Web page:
Doctors and medical professionals use a spirometer to measure a patient's exhale capacity of air in litres. This device is often used during treatment for asthma and other lung problems. The patient blows into a tube attached to the spirometer, which will give a reading of his exhale strength. The reading will appear as a numerical table and a "tracing" graph.
Take a few practice breaths. Breathe deeply into your lungs. Try to fill your lungs as full as possible with air. Exhale quickly through you mouth. Blow the air straight out as fast and hard as you can.
Place your lips over the end of the spirometer tube. Form an airtight seal by closing your lips around the end of the tube opening. Keep your lips sealed to prevent air escaping around the tube and resulting in an incorrect reading.
Breathe in as deeply as possible. Fill your lungs with as much air as possible. Be sure your lips are closed over the end of the tube. Exhale as quickly as possible. Blow the air into the tube like a straw. Blow hard and fast for at least six seconds.
Do not hesitate or cough during the first second of exhalation. Do not obstruct the tube opening with your tongue, teeth, dentures or lips.
Repeat the spirometer test three different times to be sure the results have "reproducibility." This makes sure the tests results were not a fluke but an accurate representation of lung health. Retrieve the spirometer readings in either the numerical table or visual graph form. Discuss the results with your doctor.
Review the results of your spirometer graph with your doctor. Locate the forced vital capacity (FVC or FEV6) reading on the graph. This number represents the amount of air, in litres, you exhaled when you used the spirometer, which is the maximum you can blow out at one time.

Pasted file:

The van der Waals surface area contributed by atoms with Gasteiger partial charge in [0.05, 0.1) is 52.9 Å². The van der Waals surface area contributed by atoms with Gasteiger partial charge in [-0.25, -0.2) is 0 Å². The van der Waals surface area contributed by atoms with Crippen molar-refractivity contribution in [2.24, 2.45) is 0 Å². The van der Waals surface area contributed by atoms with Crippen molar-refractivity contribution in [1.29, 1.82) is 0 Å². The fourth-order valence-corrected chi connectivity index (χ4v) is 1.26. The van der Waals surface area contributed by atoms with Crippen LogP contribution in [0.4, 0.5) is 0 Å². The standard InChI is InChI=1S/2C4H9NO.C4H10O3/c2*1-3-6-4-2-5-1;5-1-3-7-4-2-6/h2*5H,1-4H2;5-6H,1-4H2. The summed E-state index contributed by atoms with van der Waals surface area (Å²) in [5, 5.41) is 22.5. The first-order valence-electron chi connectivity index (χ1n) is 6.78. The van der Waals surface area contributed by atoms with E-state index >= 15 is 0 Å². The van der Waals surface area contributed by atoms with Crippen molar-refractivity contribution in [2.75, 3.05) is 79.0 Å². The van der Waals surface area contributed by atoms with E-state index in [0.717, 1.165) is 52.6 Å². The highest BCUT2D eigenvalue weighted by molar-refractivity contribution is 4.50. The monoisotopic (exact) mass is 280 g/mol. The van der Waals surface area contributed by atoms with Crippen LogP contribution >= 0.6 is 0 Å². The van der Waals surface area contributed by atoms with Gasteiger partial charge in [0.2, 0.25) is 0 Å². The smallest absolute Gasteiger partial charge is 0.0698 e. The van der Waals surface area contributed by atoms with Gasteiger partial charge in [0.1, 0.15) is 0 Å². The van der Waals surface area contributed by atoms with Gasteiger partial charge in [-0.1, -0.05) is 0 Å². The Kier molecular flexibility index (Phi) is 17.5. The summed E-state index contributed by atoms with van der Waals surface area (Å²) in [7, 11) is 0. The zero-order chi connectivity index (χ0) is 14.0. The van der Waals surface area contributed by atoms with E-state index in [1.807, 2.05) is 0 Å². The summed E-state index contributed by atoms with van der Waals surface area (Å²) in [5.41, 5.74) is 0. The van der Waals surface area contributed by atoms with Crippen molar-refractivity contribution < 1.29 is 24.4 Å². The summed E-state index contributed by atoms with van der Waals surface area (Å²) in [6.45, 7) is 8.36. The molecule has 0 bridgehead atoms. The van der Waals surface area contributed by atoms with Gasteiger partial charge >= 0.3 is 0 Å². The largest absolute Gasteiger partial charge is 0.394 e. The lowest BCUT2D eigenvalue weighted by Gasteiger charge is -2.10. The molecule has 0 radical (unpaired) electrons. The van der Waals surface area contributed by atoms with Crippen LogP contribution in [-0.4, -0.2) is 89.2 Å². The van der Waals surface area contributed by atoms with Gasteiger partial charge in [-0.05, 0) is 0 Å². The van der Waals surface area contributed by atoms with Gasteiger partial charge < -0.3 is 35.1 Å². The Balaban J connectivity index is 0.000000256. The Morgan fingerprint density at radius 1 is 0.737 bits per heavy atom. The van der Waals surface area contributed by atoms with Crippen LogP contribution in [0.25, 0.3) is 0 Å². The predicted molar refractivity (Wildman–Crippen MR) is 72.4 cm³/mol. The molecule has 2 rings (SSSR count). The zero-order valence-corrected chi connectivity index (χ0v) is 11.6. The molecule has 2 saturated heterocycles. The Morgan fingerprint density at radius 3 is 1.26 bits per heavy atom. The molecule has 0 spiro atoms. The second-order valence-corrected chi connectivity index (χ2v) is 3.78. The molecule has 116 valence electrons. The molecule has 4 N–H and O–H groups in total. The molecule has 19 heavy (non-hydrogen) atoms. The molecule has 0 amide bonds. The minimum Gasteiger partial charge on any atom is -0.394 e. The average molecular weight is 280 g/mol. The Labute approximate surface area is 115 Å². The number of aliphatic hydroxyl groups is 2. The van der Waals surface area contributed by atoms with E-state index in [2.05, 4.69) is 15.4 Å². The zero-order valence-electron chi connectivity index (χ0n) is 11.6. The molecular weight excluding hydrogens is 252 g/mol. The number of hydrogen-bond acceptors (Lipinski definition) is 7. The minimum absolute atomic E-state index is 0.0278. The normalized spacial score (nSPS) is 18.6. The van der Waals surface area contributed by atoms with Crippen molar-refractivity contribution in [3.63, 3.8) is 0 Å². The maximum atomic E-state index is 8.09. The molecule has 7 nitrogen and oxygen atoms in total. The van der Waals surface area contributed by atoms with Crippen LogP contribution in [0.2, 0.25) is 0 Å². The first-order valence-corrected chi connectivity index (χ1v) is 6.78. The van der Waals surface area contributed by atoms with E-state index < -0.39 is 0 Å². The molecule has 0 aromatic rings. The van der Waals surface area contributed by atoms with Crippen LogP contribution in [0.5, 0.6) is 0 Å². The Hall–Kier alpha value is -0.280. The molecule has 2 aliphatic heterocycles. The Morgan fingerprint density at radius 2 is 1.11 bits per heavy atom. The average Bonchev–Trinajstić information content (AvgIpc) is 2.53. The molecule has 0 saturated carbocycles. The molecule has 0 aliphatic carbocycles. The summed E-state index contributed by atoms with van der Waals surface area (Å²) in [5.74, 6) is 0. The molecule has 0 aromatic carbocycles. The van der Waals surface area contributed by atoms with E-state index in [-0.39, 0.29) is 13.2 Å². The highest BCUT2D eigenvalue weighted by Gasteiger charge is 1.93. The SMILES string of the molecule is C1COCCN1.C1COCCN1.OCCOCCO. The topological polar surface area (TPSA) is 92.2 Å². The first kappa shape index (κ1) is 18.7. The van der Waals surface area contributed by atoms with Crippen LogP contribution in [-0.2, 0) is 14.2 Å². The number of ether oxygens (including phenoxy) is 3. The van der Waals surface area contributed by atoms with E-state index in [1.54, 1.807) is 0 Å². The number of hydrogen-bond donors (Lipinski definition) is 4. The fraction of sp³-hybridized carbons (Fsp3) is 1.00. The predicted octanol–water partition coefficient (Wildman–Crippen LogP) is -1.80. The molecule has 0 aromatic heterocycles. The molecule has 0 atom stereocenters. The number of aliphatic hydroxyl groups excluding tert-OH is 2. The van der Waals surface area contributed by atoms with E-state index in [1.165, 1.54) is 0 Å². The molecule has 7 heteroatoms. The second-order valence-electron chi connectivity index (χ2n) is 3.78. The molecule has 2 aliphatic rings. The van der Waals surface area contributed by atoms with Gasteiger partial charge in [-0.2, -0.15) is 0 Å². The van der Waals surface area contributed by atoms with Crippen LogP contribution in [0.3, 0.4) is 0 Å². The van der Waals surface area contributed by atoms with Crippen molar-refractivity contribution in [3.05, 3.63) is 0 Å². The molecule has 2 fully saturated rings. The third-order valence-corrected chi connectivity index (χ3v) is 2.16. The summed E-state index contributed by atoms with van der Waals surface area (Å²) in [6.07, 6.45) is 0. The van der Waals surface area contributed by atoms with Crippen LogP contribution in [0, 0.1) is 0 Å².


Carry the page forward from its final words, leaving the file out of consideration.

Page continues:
Locate the forced expiratory volume per second (FEV1) reading on the spirometer graph. This number breaks the FVC into the amount, in litres per second, you breathed out in one second. Locate the spirometer's calculation of FEV1 divided by FVC. This ratio reading tells you the percentage of air you exhaled in the first second.
Obtain charts with FVC and FEV1 spirometer readings for other people with statistics similar to yours. Find people of the same gender, age range and physical attributes to compare FVC and FEV1 readings. Contrast your numbers with the numbers considered normal for your statistics. If your numbers are considerably high or low, consult your doctor.
Determine what the spirometer reading reveals about your lung health. A healthy respiratory system can exhale a large amount quickly and easily. Look at your spirometer readings. If they are significantly lower than those of comparable healthy people, your bronchial tubes could be obstructed or more narrow. A low spirometer reading means you are exhaling less or slower than a healthy person.
Perform a test to see if you respond to asthma treatments, if your lungs show a reading like that of a person with clogged or narrow bronchial tubes. Take a fast working asthma medication, usually in inhaler form, and repeat the test. If your spirometer reading is higher the second time, your lungs are responding to asthma medication.
You must exhale a full six seconds for the spirometer reading to be accepted.
Hesitating or coughing during the exhalation will interfere with an accurate reading. Do not exceed eight exhalation attempts on the spirometer. End testing and try again later.